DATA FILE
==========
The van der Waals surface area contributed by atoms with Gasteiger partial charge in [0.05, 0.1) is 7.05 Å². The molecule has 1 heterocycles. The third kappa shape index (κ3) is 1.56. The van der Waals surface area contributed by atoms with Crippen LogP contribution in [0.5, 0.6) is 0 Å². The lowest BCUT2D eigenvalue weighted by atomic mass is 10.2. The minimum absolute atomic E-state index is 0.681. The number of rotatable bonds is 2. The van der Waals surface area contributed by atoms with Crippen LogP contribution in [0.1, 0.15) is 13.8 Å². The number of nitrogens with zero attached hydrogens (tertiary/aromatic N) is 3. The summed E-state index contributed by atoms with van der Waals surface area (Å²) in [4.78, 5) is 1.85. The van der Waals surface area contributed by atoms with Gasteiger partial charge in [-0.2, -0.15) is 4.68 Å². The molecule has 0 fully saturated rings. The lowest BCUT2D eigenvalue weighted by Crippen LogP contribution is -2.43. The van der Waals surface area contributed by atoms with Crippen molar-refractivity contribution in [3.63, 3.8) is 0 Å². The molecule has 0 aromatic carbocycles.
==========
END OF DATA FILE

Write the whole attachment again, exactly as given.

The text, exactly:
The van der Waals surface area contributed by atoms with Gasteiger partial charge in [0.05, 0.1) is 7.05 Å². The molecule has 1 heterocycles. The third kappa shape index (κ3) is 1.56. The van der Waals surface area contributed by atoms with Crippen LogP contribution in [0.5, 0.6) is 0 Å². The lowest BCUT2D eigenvalue weighted by atomic mass is 10.2. The minimum absolute atomic E-state index is 0.681. The number of rotatable bonds is 2. The van der Waals surface area contributed by atoms with Crippen LogP contribution in [0.1, 0.15) is 13.8 Å². The number of nitrogens with zero attached hydrogens (tertiary/aromatic N) is 3. The summed E-state index contributed by atoms with van der Waals surface area (Å²) in [4.78, 5) is 1.85. The van der Waals surface area contributed by atoms with Gasteiger partial charge in [-0.2, -0.15) is 4.68 Å². The molecule has 0 fully saturated rings. The lowest BCUT2D eigenvalue weighted by Crippen LogP contribution is -2.43. The van der Waals surface area contributed by atoms with Crippen molar-refractivity contribution in [3.63, 3.8) is 0 Å². The molecule has 0 aromatic carbocycles.